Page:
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Puzzle & Dragons Z + Puzzle & Dragons: Super Mario Bros. Edition Review | Perfect Match

Jonathan Lester
3DS Games, Games reviews, GungHo Online Entertainment, Puzzle & Dragons Z + Puzzle & Dragons: Super Mario Bros. Edition, Puzzle games, RPG

Puzzle & Dragons Z + Puzzle & Dragons: Super Mario Bros. Edition Review | Perfect Match

Nintendo may be making their first tentative steps into the murky world of mobile gaming, but Puzzle & Dragons Z + Puzzle & Dragons: Super Mario Bros. Edition proves that handhelds are still the platform of choice for discerning gamers on the go.

Containing two huge match-three puzzler RPG hybrids, balanced to be fun, compelling and deep without microtransactions and tedious wait-or-pay energy systems, it's a great value package full of quality content. All up-front, not doled out piecemeal.

Effectively it's also two games in one, but tempted as you may be to jump straight into the Super Mario Bros. Edition, Puzzle & Dragons Z is by far the best place to start.

Taking inspiration from Pokemon, Puzzle & Dragons Z is a fully-fledged RPG adventure that incorporates match-3 puzzling into its dungeon crawling and battling. After the world is ripped into pieces by the nefarious Paradox organisation and its armies of followers, you're cast as a fledgling dragon tamer tasked with raising a team of powerful monsters and restoring the land to its rightful state.

The story and characters are clearly designed with a younger audience in mind, meaning that it's completely earnest and slightly saccharine Saturday morning fare, but the plot and dialogue held my attention throughout the lengthy campaign. Well-written without being too involved and filling out the lore as it goes, it adds much-needed context and a reason to keep on matching.

Puzzle & Dragons Z + Puzzle & Dragons: Super Mario Bros. Edition Review | Perfect Match

Striking out from your home town (which is full of sidequest-giving NPCs, optional dialogue and a base of operations), you'll descend into a huge selection of dungeons with your team of monsters and a helper from one of your NPC pals or Streetpass contacts. Once you enter a dungeon you'll trundle along the corridors, sometimes choosing branching paths to follow on your way to an eventual boss, running into plenty of battles along the way.

Which, as you doubtlessly know, take the form of match-3 puzzles. With enemies arrayed in front of you like a classic dungeon crawler, you'll proceed to match colours that correspond to your monsters' elemental types, and doing so allows your respective monsters to attack. Enemies attack or use special moves after a certain number of turns elapse, striking at your team's cumulative health bar, which can be replenished by matching hearts. It's a simple setup that's easy to grasp, but deliciously deep and varied thanks to several major deviations (dare I say improvements?) over the traditional Bejeweled formula that we've seen cloned and copied so many times.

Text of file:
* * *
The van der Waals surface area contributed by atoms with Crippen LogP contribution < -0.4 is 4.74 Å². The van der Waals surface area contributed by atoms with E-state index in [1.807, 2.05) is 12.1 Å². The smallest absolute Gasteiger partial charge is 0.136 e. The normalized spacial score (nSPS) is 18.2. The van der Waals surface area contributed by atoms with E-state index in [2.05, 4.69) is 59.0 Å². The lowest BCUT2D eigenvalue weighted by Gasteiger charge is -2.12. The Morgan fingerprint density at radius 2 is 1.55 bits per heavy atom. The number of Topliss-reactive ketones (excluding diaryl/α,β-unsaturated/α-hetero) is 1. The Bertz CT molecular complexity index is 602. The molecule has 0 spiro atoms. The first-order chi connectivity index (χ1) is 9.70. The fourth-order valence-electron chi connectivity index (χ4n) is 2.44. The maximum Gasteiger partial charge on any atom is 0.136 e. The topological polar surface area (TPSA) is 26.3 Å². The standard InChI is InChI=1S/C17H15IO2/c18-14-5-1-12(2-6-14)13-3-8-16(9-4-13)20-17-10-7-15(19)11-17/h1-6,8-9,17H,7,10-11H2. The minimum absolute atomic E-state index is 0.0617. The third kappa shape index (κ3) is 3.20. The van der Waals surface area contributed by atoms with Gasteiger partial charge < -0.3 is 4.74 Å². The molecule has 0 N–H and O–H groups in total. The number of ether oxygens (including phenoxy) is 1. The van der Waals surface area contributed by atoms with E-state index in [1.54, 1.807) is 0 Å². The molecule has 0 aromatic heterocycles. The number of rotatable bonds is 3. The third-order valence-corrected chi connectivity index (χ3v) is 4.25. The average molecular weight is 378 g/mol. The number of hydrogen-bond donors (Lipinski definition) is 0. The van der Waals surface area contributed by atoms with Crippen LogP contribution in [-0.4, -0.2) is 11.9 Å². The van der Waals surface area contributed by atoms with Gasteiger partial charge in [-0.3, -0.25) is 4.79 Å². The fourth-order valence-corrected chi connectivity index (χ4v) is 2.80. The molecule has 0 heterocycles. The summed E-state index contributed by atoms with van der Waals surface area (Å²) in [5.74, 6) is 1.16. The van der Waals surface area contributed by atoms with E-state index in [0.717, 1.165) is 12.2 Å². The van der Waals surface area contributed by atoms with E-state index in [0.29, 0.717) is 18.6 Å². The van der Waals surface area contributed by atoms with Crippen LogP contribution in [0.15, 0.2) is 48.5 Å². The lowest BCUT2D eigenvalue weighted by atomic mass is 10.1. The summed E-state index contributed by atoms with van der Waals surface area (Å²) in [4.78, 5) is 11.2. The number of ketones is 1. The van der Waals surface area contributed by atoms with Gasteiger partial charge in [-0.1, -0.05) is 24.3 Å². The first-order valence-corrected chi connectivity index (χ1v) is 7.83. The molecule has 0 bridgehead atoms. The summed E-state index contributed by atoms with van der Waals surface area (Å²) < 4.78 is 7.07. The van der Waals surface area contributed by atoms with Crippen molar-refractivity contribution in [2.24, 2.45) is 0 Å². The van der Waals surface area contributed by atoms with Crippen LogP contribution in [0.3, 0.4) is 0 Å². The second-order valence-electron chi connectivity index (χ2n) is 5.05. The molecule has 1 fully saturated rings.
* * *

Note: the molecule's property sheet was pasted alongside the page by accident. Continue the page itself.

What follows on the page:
Puzzle & Dragons Z + Puzzle & Dragons: Super Mario Bros. Edition Review | Perfect Match

First off, orbs can be freely moved anywhere on the board and placed back down even if no match is made at the expense of a turn, all while shuffling other orbs out of position. It's therefore possible to plan and execute complex chains of combos and matches to best suit your team's colour match-ups, adding a satisfyingly complex layer of genuine puzzling and strategy to the proceedings. The more you play, the deeper your understanding of the mechanics becomes, making it feel totally unique from the likes of Candy Crush on a mechanical level.

Skills are also exceptionally important. Each of your monsters can pull off a unique ability mid-battle, governed by a limited skill gauge. Some monsters can heal your team in a pinch. Others can transform orbs into more useful colours or deal direct damage. Choosing which monsters to bring into each stage, and how to best use their abilities, becomes increasingly important as the stakes ramp up.

It's all underpinned by a robust Pokemon-style progression system. You'll constantly hatch new monsters from eggs with different skills and stats, or consume eggs you find to power up your existing crew. Collecting various items from defeated foes and treasure chests -- themselves a fun optional match-three puzzle -- allows you to evolve many of your creatures through several stages, increasing their durability, attack power and versatility. That said, obtaining some of the rarer evolution materials and monsters can require a little grind.